The next morning, there was no jamba juice. We ate egg sandwiches on the porch (with eggs from our hens), and then Jules prepared his boat and filled it with lobster traps. Then he hitched "Muddy Waters"–the metal dinghy/speedboat that looks kind of like a giant tuna can–to the back of his civic and off to the water we went, in our rubber boots and raincoats. We parked on some sort of beach close by and set out into the Boston Harbor. I was terrified. I do not think I am a boat person. I thought I was going to die. It was a calm day but clouds loomed in the distance. I held on for dear life and figured I'd never live to see my 25th year. So be it. But despite my protesting, we kept on motoring way out into the harbor, and finally sputtered to a stop. Jules pulled out frozen whole fish to use as lobster bait. We slipped them into bait bags (little red, mesh sacks), attached the big, moldy looking trap to a buoy on a rope, and tossed it overboard, watching it sink. After we set six traps like these, we sat back and enjoyed the view. I couldn't believe it; it took us literally fifteen minutes to get to the beach from their house, and here we were in the middle of a huge harbor, almost out to sea, setting lobster traps and reeling in cod. I'd never even fished before, and Jules hooked an eighteen-incher with a fat mouth and whiskers, which he threw back (Massachusettes regulations say cod has to be 22 inches to keep.) We spent a long time out there with our fishing poles, drifting a ways and then motoring to another location in search of more bites. On the way back, Jules pulled into a small island used as a state park and summer camp, and we gathered up seaweed from the shore to use in their garden plot downtown, as mulch. Seaweed! Now I know what Eliot Coleman is talking about.
We got back to their house after getting caught in a small rainstorm, jumping (not really) massive waves, and interrupting a Boston College sailing tournament, and then I remembered we were in a city. City streets and window boxes brought me back to reality. Kind of. I made some BLTs and we put them in a bag for a picnic. And off we went to their community garden plot near Fenway Park, to spend the rest of the afternoon planting their garden and turning the soil (using the seaweed as mulch.) How did we get there? On bikes!! We rode around the neighborhood a bit, and then got onto the bike path, which was beautiful, and long. It took us practically all the way to their garden, save a couple of blocks careening through traffic. How cool, to get exercise in this way, with the wind whipping through your hair. I felt like a kid.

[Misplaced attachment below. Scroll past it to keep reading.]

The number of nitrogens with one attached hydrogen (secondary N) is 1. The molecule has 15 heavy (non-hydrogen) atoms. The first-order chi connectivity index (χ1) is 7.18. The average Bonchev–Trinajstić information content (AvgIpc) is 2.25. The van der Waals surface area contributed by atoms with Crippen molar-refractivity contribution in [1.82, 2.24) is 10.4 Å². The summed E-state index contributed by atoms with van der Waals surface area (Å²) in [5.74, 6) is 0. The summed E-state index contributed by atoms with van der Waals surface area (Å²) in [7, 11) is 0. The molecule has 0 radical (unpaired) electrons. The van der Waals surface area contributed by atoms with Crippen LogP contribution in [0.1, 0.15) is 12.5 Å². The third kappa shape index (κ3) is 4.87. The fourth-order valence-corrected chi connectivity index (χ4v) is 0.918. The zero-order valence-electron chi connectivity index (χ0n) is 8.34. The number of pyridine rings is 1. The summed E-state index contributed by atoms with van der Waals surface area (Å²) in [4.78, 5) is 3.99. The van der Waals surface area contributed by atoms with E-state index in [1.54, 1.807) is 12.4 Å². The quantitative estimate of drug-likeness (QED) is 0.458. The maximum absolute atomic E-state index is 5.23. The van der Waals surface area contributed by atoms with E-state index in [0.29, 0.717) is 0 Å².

We got to the community garden, and I was completely blown away. There must have been several hundred plots, all completely different and equally lush, sandwiched up next to each other. Many of them were vegetable gardens, and I had this vision of twenty years from now, urban gardens in every city, in every neighborhood, and each family tending their own produce. It made me realize you don't have to move out of the city to have your own little farm, which is really comforting. The plots are thirty bucks a year! Which is so affordable. I can imagine stopping by after work every day and spending the whole afternoon chatting with other gardeners, sharing tips, and tasting each other's lettuces. It certainly is different from rural farming where you don't get off your own hill very often. There were young and old people out there, some of them even said they had been in their plots for over twenty years! And there was a Red Sox game that day, so every so often, gusts of cheers blew through the plots (Fenway Park is a block away.) We ate our BLTS at their picnic table, and then picked lavender stalks and brought them home to dry.
On the drive back to Vermont, we followed thunderclouds through rolling green hills, and I was glad to be on my way back. There's nothing like returning to a place you love. But oh my god, I wish I could bike everywhere. If only I didn't live an hour drive from my office, I would totally bike to work. Maybe one day I WILL bike to work. Since it's bike-to-work week, I will consider doing it soon. We have a shower in the office, so that might be possible. (Wouldn't it be cool if all offices had showers so people could run, walk, or bike to work all the time?) Next trip I take is going to be to a city where I can bike everywhere…like Berlin. Other ideas for urban places where biking is big?